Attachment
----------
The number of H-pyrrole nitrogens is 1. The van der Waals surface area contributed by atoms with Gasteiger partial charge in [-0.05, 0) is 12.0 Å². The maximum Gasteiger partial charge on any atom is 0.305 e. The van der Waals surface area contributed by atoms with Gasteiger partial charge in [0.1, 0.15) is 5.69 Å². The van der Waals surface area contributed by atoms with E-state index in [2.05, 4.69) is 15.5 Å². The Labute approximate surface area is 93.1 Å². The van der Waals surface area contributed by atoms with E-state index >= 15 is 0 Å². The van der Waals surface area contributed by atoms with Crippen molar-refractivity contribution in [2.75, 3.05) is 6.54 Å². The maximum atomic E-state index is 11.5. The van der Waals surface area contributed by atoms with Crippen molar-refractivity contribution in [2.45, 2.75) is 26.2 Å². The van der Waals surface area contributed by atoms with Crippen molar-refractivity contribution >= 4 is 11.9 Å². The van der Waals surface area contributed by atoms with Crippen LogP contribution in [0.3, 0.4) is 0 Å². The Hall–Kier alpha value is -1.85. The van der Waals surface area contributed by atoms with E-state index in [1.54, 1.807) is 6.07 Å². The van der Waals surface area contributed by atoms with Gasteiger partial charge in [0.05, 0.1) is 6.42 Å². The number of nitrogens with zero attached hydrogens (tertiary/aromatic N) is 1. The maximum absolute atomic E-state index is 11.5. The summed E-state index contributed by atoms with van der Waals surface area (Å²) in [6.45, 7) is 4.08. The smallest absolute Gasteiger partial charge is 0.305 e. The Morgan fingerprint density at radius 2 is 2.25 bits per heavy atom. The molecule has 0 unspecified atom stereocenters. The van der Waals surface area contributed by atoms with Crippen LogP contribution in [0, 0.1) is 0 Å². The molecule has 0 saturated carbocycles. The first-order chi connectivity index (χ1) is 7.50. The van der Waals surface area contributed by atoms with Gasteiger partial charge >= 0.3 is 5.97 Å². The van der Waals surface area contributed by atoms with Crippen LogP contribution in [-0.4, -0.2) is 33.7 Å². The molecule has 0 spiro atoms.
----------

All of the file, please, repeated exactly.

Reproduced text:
The number of H-pyrrole nitrogens is 1. The van der Waals surface area contributed by atoms with Gasteiger partial charge in [-0.05, 0) is 12.0 Å². The maximum Gasteiger partial charge on any atom is 0.305 e. The van der Waals surface area contributed by atoms with Gasteiger partial charge in [0.1, 0.15) is 5.69 Å². The van der Waals surface area contributed by atoms with E-state index in [2.05, 4.69) is 15.5 Å². The Labute approximate surface area is 93.1 Å². The van der Waals surface area contributed by atoms with E-state index >= 15 is 0 Å². The van der Waals surface area contributed by atoms with Crippen molar-refractivity contribution in [2.75, 3.05) is 6.54 Å². The maximum atomic E-state index is 11.5. The van der Waals surface area contributed by atoms with Crippen molar-refractivity contribution in [2.45, 2.75) is 26.2 Å². The van der Waals surface area contributed by atoms with Crippen molar-refractivity contribution >= 4 is 11.9 Å². The van der Waals surface area contributed by atoms with Crippen LogP contribution in [0.3, 0.4) is 0 Å². The Hall–Kier alpha value is -1.85. The van der Waals surface area contributed by atoms with E-state index in [1.54, 1.807) is 6.07 Å². The van der Waals surface area contributed by atoms with Gasteiger partial charge in [0.05, 0.1) is 6.42 Å². The number of nitrogens with zero attached hydrogens (tertiary/aromatic N) is 1. The maximum absolute atomic E-state index is 11.5. The summed E-state index contributed by atoms with van der Waals surface area (Å²) in [6.45, 7) is 4.08. The smallest absolute Gasteiger partial charge is 0.305 e. The Morgan fingerprint density at radius 2 is 2.25 bits per heavy atom. The molecule has 0 unspecified atom stereocenters. The van der Waals surface area contributed by atoms with Crippen LogP contribution in [0, 0.1) is 0 Å². The molecule has 0 saturated carbocycles. The first-order chi connectivity index (χ1) is 7.50. The van der Waals surface area contributed by atoms with Gasteiger partial charge >= 0.3 is 5.97 Å². The van der Waals surface area contributed by atoms with Crippen LogP contribution in [-0.4, -0.2) is 33.7 Å². The molecule has 0 spiro atoms.